Digging Deeper Into The Relationship Between Blockchain and Crypto

January 25, 2022

Cryptocurrencies like Bitcoin, Ethereum, and others have been generating high levels of interest for years, as has interest in blockchain, the technology that makes these digital assets possible. Here’s what you need to know about blockchain and how it’s related to cryptocurrency.

Better Financial Technology Through Programming

The blockchain – the underpinning database technology that makes cryptocurrency possible. Much has been said about this new programming paradigm, how its decentralized and open-source nature is already revolutionizing financial technology.

But what about the exact relationship between the blockchain and cryptocurrency is beyond the idea that blockchain is somehow the foundation of crypto? How does this “foundation” actually work?

The implementation of cryptocurrency through a blockchain is certainly complex, but the core concepts aren’t nearly as complicated as you might think. Here’s what you need to know about the blockchain and how it enables the use of cryptocurrency.

A Definition of the Blockchain

When you get right down to it, a blockchain is a unique type of digital database. Usually referred to as a “ledger,” a blockchain is designed to record large amounts of data over a long period of time.

Because of how they are constructed, blockchains offer several truly ingenious advantages, such as the data entered into a ledger being highly resistant to alterations or tampering. This is because the data contained in blockchains make use of heavy cryptographic encryption to keep this data secure.

This involves the creation of both a cryptographic hash and a timestamp so every block in the chain is linked to every block before and after it. Each of these blocks are then verified by every computer with access to the chain. Altering anything in the blockchain would require you to access every node and every block simultaneously, which is functionally impossible.

Yet blockchains are also incredibly transparent The data records of blockchain ledgers are, for the most part, open to any computer granted access to the chain (also known as a “node”) to view. The decentralized nature of blockchain ledgers means that instead of a single controlling entity that decides who and when people are allowed to access the database, blockchains are ruled and maintained by consensus using a peer-to-peer network. Any alterations to the blockchain, such as adding new data, require all peers on the network to agree to these alterations.

Because of the security and transparency that the blockchain provides, these ledgers are ideally suited for financial bookkeeping. Blockchains can create and maintain excellent financial records for whatever currency that blockchain records. This includes how much currency is in circulation, where and when each unit was created, who owns the currency, and any and all transactions made with the coins.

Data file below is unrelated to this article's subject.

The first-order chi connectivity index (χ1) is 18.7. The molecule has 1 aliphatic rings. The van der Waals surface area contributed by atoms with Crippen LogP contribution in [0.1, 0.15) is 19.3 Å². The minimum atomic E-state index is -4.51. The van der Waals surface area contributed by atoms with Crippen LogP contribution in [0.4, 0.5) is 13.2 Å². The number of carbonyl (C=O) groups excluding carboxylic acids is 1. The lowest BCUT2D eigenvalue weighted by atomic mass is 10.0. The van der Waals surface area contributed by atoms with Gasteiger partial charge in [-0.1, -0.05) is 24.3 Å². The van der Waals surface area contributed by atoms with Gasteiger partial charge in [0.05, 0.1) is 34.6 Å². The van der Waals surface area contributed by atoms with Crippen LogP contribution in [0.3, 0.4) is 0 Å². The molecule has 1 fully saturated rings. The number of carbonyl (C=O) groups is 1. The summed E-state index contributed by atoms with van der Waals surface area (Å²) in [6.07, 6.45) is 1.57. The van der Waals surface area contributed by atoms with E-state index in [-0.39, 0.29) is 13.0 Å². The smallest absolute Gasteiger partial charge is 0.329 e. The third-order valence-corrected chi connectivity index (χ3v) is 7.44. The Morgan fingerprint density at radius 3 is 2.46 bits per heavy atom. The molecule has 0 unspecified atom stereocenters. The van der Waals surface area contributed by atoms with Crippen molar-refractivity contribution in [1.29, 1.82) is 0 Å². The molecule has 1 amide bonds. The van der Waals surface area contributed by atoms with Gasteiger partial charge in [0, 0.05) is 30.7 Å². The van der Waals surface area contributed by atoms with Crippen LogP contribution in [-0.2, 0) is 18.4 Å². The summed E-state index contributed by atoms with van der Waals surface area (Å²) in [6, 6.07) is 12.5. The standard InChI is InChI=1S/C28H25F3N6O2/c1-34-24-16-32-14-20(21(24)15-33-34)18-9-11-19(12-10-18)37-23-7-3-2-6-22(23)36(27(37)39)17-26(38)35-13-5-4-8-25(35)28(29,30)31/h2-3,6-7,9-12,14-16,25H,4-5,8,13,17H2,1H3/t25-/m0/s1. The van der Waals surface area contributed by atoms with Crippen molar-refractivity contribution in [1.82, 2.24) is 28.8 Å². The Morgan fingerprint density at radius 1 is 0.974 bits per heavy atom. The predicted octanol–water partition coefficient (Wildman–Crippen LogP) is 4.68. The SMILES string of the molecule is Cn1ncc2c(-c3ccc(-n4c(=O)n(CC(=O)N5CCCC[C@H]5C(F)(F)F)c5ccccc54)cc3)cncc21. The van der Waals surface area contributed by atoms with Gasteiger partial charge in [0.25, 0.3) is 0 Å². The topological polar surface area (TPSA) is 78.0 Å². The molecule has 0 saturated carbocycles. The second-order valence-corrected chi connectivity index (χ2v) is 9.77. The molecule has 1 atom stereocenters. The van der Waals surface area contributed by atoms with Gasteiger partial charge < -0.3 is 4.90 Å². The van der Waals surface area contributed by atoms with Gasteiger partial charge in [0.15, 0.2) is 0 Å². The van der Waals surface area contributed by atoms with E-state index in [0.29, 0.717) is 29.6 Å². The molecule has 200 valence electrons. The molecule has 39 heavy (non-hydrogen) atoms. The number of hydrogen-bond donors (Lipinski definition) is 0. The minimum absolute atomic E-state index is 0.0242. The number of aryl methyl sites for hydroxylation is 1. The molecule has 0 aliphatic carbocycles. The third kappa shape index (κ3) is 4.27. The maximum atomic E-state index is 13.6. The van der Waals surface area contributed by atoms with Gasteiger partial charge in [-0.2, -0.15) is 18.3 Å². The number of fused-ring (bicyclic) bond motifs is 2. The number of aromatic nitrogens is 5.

Additionally, identity protection in the blockchain is high.  The only “personal” data included the username associated with the digital address number listed with every transaction. Unless someone has a legal right to access that information, such as chain owners, companies, and law enforcement, the identities of blockchain users are secure.

Blockchain Technology Applications – Cryptocurrency, NFTs, and More

Because blockchain ledgers allow for transparent, decentralized data transmission, offer little chance for tampering, and are open source and publicly referenced, they are ideal for several technology applications.

The biggest and most famous use case of blockchain is for the creation and maintenance of digital assets. There are cryptocurrencies such as Bitcoin, Ethereum, and countless others; there are also NFTs, or non-fungible tokens, that have been used increasingly to assign ownership rights to reproductible digital files outside of cryptocurrency, such as photos, videos, and audio.

But the blockchain is much more than cryptocurrency. NFTs also use the blockchain as a database to provide a record of ownership rights. In fact, there are a few traditional banking institutions that are researching how to leverage this ledger technology for their own applications.

These banks are more concerned with using cryptocurrency as a taxable asset instead of a currency, as cryptocurrencies aren’t linked to fiat currencies. However, the underlying technology can be used to replace existing databases with blockchain ledgers to keep track of withdrawals and deposits and offer serious benefits when it comes to updated recordkeeping in a global financial system, beneficial because it doesn’t require trust.